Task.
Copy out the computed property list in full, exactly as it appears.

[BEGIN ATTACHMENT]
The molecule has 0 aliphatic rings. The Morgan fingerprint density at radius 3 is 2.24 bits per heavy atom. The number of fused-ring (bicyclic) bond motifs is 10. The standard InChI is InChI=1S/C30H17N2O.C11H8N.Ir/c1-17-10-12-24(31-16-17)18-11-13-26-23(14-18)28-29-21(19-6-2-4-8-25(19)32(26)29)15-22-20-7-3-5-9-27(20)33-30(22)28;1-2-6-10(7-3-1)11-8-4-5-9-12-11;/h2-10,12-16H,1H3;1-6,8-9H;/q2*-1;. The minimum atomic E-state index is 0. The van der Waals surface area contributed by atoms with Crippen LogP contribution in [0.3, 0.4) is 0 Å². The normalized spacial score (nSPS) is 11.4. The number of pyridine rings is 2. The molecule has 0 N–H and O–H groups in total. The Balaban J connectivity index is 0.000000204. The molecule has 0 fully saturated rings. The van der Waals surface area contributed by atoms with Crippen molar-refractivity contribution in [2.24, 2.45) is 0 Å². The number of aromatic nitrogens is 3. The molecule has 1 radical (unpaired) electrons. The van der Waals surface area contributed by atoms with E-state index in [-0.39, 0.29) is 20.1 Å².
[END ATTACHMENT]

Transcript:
The molecule has 0 aliphatic rings. The Morgan fingerprint density at radius 3 is 2.24 bits per heavy atom. The number of fused-ring (bicyclic) bond motifs is 10. The standard InChI is InChI=1S/C30H17N2O.C11H8N.Ir/c1-17-10-12-24(31-16-17)18-11-13-26-23(14-18)28-29-21(19-6-2-4-8-25(19)32(26)29)15-22-20-7-3-5-9-27(20)33-30(22)28;1-2-6-10(7-3-1)11-8-4-5-9-12-11;/h2-10,12-16H,1H3;1-6,8-9H;/q2*-1;. The minimum atomic E-state index is 0. The van der Waals surface area contributed by atoms with Crippen LogP contribution in [0.3, 0.4) is 0 Å². The normalized spacial score (nSPS) is 11.4. The number of pyridine rings is 2. The molecule has 0 N–H and O–H groups in total. The Balaban J connectivity index is 0.000000204. The molecule has 0 fully saturated rings. The van der Waals surface area contributed by atoms with Crippen molar-refractivity contribution in [2.24, 2.45) is 0 Å². The number of aromatic nitrogens is 3. The molecule has 1 radical (unpaired) electrons. The van der Waals surface area contributed by atoms with E-state index in [-0.39, 0.29) is 20.1 Å².